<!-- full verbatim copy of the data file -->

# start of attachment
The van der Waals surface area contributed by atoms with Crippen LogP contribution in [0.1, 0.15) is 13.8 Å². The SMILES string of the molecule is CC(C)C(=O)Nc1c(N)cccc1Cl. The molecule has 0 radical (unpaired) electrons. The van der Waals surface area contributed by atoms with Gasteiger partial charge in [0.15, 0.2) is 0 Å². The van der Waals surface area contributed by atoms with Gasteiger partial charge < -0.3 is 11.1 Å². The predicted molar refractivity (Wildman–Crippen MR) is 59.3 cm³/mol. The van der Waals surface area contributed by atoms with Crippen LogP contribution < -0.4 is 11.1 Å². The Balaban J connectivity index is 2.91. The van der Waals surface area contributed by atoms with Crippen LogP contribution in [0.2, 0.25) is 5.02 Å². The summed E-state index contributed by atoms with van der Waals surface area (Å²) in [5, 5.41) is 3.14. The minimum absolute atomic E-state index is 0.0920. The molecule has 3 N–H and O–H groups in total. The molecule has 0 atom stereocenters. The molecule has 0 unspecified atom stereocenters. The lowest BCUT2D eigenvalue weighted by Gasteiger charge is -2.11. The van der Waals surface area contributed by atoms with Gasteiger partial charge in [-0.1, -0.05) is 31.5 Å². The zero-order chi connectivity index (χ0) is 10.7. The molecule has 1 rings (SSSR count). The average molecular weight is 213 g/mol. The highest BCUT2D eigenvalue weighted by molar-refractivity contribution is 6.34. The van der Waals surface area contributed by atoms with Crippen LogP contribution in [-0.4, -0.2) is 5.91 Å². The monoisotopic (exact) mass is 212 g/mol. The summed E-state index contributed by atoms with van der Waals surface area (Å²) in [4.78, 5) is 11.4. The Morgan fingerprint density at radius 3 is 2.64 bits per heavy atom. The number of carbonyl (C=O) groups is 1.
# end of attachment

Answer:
The van der Waals surface area contributed by atoms with Crippen LogP contribution in [0.1, 0.15) is 13.8 Å². The SMILES string of the molecule is CC(C)C(=O)Nc1c(N)cccc1Cl. The molecule has 0 radical (unpaired) electrons. The van der Waals surface area contributed by atoms with Gasteiger partial charge in [0.15, 0.2) is 0 Å². The van der Waals surface area contributed by atoms with Gasteiger partial charge < -0.3 is 11.1 Å². The predicted molar refractivity (Wildman–Crippen MR) is 59.3 cm³/mol. The van der Waals surface area contributed by atoms with Crippen LogP contribution < -0.4 is 11.1 Å². The Balaban J connectivity index is 2.91. The van der Waals surface area contributed by atoms with Crippen LogP contribution in [0.2, 0.25) is 5.02 Å². The summed E-state index contributed by atoms with van der Waals surface area (Å²) in [5, 5.41) is 3.14. The minimum absolute atomic E-state index is 0.0920. The molecule has 3 N–H and O–H groups in total. The molecule has 0 atom stereocenters. The molecule has 0 unspecified atom stereocenters. The lowest BCUT2D eigenvalue weighted by Gasteiger charge is -2.11. The van der Waals surface area contributed by atoms with Gasteiger partial charge in [-0.1, -0.05) is 31.5 Å². The zero-order chi connectivity index (χ0) is 10.7. The molecule has 1 rings (SSSR count). The average molecular weight is 213 g/mol. The highest BCUT2D eigenvalue weighted by molar-refractivity contribution is 6.34. The van der Waals surface area contributed by atoms with Crippen LogP contribution in [-0.4, -0.2) is 5.91 Å². The monoisotopic (exact) mass is 212 g/mol. The summed E-state index contributed by atoms with van der Waals surface area (Å²) in [4.78, 5) is 11.4. The Morgan fingerprint density at radius 3 is 2.64 bits per heavy atom. The number of carbonyl (C=O) groups is 1.